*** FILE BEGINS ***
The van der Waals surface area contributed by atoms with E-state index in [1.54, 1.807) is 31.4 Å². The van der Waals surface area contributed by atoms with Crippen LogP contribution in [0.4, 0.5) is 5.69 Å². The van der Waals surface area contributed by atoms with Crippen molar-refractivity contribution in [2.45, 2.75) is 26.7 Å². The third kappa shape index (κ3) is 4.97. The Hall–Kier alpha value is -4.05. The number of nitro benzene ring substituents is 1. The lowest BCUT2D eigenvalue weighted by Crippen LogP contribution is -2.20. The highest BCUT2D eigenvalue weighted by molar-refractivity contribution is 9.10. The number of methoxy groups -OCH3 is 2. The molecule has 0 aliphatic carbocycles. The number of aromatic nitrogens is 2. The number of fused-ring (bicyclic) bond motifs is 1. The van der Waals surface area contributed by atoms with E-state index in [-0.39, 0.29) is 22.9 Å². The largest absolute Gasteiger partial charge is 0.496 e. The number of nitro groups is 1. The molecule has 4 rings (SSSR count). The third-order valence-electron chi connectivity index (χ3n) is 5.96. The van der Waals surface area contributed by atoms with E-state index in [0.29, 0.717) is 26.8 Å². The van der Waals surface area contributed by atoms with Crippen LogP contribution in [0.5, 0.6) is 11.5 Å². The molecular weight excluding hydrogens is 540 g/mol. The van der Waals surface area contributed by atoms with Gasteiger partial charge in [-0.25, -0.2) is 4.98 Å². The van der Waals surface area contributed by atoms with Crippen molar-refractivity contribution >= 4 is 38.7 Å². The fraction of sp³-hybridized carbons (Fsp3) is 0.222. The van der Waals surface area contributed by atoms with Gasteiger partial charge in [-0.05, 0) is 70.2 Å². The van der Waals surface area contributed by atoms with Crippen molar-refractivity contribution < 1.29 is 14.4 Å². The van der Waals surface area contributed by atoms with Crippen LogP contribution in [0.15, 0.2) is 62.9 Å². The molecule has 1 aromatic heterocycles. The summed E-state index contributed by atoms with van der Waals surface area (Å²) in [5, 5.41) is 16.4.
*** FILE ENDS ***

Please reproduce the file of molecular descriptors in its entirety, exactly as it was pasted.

The van der Waals surface area contributed by atoms with E-state index in [1.54, 1.807) is 31.4 Å². The van der Waals surface area contributed by atoms with Crippen LogP contribution in [0.4, 0.5) is 5.69 Å². The van der Waals surface area contributed by atoms with Crippen molar-refractivity contribution in [2.45, 2.75) is 26.7 Å². The third kappa shape index (κ3) is 4.97. The Hall–Kier alpha value is -4.05. The number of nitro benzene ring substituents is 1. The lowest BCUT2D eigenvalue weighted by Crippen LogP contribution is -2.20. The highest BCUT2D eigenvalue weighted by molar-refractivity contribution is 9.10. The number of methoxy groups -OCH3 is 2. The molecule has 0 aliphatic carbocycles. The number of aromatic nitrogens is 2. The number of fused-ring (bicyclic) bond motifs is 1. The van der Waals surface area contributed by atoms with E-state index in [-0.39, 0.29) is 22.9 Å². The largest absolute Gasteiger partial charge is 0.496 e. The number of nitro groups is 1. The molecule has 4 rings (SSSR count). The third-order valence-electron chi connectivity index (χ3n) is 5.96. The van der Waals surface area contributed by atoms with E-state index in [0.29, 0.717) is 26.8 Å². The van der Waals surface area contributed by atoms with Crippen LogP contribution in [0.5, 0.6) is 11.5 Å². The molecular weight excluding hydrogens is 540 g/mol. The van der Waals surface area contributed by atoms with Gasteiger partial charge in [-0.25, -0.2) is 4.98 Å². The van der Waals surface area contributed by atoms with Crippen molar-refractivity contribution >= 4 is 38.7 Å². The fraction of sp³-hybridized carbons (Fsp3) is 0.222. The van der Waals surface area contributed by atoms with Gasteiger partial charge in [-0.05, 0) is 70.2 Å². The van der Waals surface area contributed by atoms with Crippen molar-refractivity contribution < 1.29 is 14.4 Å². The van der Waals surface area contributed by atoms with Crippen LogP contribution in [0.15, 0.2) is 62.9 Å². The molecule has 1 aromatic heterocycles. The summed E-state index contributed by atoms with van der Waals surface area (Å²) in [5, 5.41) is 16.4.